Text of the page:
After the mosque’s completion, then President Dwight D. Eisenhower participated in the Islamic Center’s dedication ceremony on June 28, 1957. In his address, President Eisenhower praised the Islamic world’s “traditions of learning and rich culture” which have “for centuries contributed to the building of civilization,” emphasizing that “civilization owes to the Islamic world some of its most important tools and achievements.” He affirmed America’s founding principle of religious freedom and stated that: “America would fight with her whole strength for your right to have here your own church and worship according to your own conscience. This concept is indeed a part of America, and without that concept, we would be something else than what we are.” Eisenhower concluded: “As I stand beneath these graceful arches, surrounded on every side by friends from far and near, I am convinced that our common goals are both right and promising. Faithful to the demands of justice and of brotherhood, each working according to the lights of his own conscience, our world must advance along the paths of peace.”

The Rich History of the Islamic Center of Washington, D.C.
President Eisenhower at the Islamic Center’s Dedication Ceremony / The Islamic Monthly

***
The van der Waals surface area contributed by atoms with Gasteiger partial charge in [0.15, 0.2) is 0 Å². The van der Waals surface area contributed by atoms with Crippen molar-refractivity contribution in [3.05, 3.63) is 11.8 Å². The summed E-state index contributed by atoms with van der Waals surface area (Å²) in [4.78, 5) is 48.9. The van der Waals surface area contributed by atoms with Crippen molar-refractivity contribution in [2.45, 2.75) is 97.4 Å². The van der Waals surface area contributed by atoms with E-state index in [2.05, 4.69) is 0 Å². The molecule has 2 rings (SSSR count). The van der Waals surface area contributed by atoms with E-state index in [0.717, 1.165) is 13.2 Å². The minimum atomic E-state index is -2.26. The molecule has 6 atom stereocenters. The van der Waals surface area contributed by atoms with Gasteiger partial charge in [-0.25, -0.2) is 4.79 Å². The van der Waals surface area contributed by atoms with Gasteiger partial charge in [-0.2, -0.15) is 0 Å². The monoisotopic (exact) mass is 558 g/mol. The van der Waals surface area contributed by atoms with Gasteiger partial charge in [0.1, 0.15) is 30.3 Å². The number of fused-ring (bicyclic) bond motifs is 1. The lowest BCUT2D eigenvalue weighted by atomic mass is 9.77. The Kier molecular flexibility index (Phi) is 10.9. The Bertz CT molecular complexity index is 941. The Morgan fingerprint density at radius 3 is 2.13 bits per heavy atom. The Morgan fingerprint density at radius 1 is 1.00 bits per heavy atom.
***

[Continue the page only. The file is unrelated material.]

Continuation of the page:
Many years later, following the attacks of September 11, 2001, President George W. Bush visited the mosque on September 17, appearing on national television. There, President Bush quoted from the Quran and sought to assure the American public that the vast majority of Muslims rejected the abhorrent terrorist acts of 9/11 and that Islam was a peaceful religion.


Now, the Islamic Center holds daily and weekly prayers for the wider D.C. community, holding special community events for Islamic Holidays, embassy events, and bazaars for all to enjoy. It is important, however, to understand its rich, incredible history in order to further enjoy and appreciate the gloriousness of this incredible testimony to the strength and legacy of the Muslim American community.

The Rich History of the Islamic Center of Washington, D.C.
The Islamic Center of Washington, D.C. in present-day / Wikimedia Commons


A Look at the Islamic Center of Washington, D.C. – TeachMideast    

Eisenhower dedicates D.C. Islamic Center, June 28, 1957 – POLITICO 

Howar Family Collection – Digital Special Collections

Islamic Center of Washington DC

The Islamic Center Official Website​​The Mosque in Washington – The Islamic Monthly